For a brief flurry, a story on the BBC website lit up my Twitter feed. It was about children using mobile phones at school and hooked us in with the headline ‘Half of parents want mobile phones banned in schools’. You can read the article here. Of course, half don’t and so once again another unresolvable issue is about to kick off.
Before we get too excited though, the premise of the article raises more questions than it answers, such as:
- If parents don’t want their children to have mobile phones at school then why do they let them take them?
- Where can the line be drawn between school and parental responsibility?
- Are the parents happy for the children to have the phones outside school and up to the gate? If so what should the children do with the phones once they arrive?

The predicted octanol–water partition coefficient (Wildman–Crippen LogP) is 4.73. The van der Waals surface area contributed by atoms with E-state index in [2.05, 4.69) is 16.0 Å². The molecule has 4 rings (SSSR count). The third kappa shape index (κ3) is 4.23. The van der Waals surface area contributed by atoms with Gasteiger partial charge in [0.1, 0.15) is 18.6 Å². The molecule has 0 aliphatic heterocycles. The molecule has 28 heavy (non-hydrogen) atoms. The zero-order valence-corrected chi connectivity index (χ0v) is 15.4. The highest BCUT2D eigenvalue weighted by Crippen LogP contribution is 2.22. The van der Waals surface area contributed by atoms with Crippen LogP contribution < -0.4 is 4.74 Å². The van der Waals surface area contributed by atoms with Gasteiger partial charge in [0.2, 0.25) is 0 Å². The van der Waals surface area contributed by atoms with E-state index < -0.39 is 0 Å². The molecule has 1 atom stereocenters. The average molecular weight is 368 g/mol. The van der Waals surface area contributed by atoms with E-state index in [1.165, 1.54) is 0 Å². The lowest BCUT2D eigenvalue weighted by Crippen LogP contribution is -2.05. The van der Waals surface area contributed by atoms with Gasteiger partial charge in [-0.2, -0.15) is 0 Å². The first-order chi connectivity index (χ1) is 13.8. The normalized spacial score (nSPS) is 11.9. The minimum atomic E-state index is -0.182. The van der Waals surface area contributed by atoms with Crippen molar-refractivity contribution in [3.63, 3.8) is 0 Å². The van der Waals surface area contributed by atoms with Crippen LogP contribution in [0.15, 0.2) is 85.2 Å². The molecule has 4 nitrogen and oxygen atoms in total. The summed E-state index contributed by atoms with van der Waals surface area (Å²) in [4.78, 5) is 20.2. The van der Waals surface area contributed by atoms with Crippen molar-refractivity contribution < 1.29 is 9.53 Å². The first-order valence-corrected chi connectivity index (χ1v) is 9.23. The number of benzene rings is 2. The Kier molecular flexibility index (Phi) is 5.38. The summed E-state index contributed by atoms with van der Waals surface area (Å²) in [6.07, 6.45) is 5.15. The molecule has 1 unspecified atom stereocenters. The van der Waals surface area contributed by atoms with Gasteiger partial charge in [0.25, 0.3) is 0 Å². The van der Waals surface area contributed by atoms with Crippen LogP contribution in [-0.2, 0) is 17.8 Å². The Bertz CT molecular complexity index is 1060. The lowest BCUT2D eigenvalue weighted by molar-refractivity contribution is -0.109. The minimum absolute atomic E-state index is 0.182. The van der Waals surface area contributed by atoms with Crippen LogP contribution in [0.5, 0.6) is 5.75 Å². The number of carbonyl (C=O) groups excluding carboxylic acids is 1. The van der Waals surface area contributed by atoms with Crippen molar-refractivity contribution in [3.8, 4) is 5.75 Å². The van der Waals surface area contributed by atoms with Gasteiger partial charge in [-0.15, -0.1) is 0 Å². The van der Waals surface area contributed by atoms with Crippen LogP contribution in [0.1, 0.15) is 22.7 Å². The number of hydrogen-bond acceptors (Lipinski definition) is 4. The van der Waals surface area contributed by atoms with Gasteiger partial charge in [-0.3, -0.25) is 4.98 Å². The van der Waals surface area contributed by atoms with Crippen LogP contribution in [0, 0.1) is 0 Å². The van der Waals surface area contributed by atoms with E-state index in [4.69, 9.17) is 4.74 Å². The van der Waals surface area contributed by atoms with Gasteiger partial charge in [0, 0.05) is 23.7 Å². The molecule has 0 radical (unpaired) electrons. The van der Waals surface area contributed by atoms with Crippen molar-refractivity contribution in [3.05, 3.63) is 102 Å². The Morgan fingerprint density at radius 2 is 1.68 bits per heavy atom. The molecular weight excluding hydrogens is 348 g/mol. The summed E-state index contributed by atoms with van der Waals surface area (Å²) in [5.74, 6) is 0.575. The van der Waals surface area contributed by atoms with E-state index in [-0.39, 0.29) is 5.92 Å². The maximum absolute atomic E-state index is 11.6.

- How will such a ban be enforced and what should be the consequences if a child is in possession of a phone?
Then there is the issue of phone envy. Is this just another added pressure on parents to keep up with the latest fad that highlights existing income inequality among them?
Like all simplistic problems, the resolution is much more complicated. It is much more likely that the parents are happy for their child to take a phone to school but are unhappy if they use it in a way that disrupts their studies. This wouldn’t make such a good headline yet it is the tool that gets the blame rather than the behaviour of the students, parents and teachers.
We are living in a technical age where digital skills are increasingly important. The ability to source information and apply it in context is fundamental to the way that today’s children will work in later life. Tools, such as phones and computers are among the ways that we investigate the world today and banning them outright will be counterproductive and won’t work.
A far better approach would be to work with the pupils to understand when it is appropriate and correct to use the phone and when not. Indeed this may be a useful lesson in itself as they will face the same issues when they are in employment. A set of guiding principles is a better approach than a ban.